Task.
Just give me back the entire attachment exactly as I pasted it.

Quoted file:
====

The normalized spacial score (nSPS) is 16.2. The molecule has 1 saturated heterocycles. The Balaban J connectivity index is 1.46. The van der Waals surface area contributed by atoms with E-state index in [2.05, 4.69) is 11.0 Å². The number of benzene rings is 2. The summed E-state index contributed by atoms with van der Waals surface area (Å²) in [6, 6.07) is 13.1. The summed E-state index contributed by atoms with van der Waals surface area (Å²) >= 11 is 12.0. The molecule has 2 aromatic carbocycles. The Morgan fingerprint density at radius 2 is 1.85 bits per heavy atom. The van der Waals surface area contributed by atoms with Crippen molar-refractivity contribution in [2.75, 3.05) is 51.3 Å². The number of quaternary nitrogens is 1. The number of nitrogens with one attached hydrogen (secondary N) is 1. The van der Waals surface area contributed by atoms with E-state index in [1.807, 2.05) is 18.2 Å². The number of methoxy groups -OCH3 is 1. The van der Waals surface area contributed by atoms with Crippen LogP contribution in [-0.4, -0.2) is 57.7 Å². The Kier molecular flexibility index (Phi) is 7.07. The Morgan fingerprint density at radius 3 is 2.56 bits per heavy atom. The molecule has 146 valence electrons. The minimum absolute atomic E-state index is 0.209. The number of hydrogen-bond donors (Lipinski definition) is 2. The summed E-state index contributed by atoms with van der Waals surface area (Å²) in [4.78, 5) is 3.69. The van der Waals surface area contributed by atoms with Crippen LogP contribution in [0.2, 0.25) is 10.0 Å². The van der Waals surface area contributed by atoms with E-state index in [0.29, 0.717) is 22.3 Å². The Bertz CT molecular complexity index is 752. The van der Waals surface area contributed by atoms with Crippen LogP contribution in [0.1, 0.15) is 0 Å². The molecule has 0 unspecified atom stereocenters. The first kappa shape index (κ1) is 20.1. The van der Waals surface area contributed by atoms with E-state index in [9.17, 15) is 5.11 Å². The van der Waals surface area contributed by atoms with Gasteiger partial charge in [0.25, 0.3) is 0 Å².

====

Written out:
The normalized spacial score (nSPS) is 16.2. The molecule has 1 saturated heterocycles. The Balaban J connectivity index is 1.46. The van der Waals surface area contributed by atoms with E-state index in [2.05, 4.69) is 11.0 Å². The number of benzene rings is 2. The summed E-state index contributed by atoms with van der Waals surface area (Å²) in [6, 6.07) is 13.1. The summed E-state index contributed by atoms with van der Waals surface area (Å²) >= 11 is 12.0. The molecule has 2 aromatic carbocycles. The Morgan fingerprint density at radius 2 is 1.85 bits per heavy atom. The van der Waals surface area contributed by atoms with Crippen molar-refractivity contribution in [2.75, 3.05) is 51.3 Å². The number of quaternary nitrogens is 1. The number of nitrogens with one attached hydrogen (secondary N) is 1. The van der Waals surface area contributed by atoms with E-state index in [1.807, 2.05) is 18.2 Å². The number of methoxy groups -OCH3 is 1. The van der Waals surface area contributed by atoms with Crippen LogP contribution in [-0.4, -0.2) is 57.7 Å². The Kier molecular flexibility index (Phi) is 7.07. The Morgan fingerprint density at radius 3 is 2.56 bits per heavy atom. The molecule has 146 valence electrons. The minimum absolute atomic E-state index is 0.209. The number of hydrogen-bond donors (Lipinski definition) is 2. The summed E-state index contributed by atoms with van der Waals surface area (Å²) in [4.78, 5) is 3.69. The van der Waals surface area contributed by atoms with Crippen LogP contribution in [0.2, 0.25) is 10.0 Å². The van der Waals surface area contributed by atoms with E-state index in [0.29, 0.717) is 22.3 Å². The Bertz CT molecular complexity index is 752. The van der Waals surface area contributed by atoms with Crippen LogP contribution in [0.1, 0.15) is 0 Å². The molecule has 0 unspecified atom stereocenters. The first kappa shape index (κ1) is 20.1. The van der Waals surface area contributed by atoms with E-state index in [9.17, 15) is 5.11 Å². The van der Waals surface area contributed by atoms with Gasteiger partial charge in [0.25, 0.3) is 0 Å².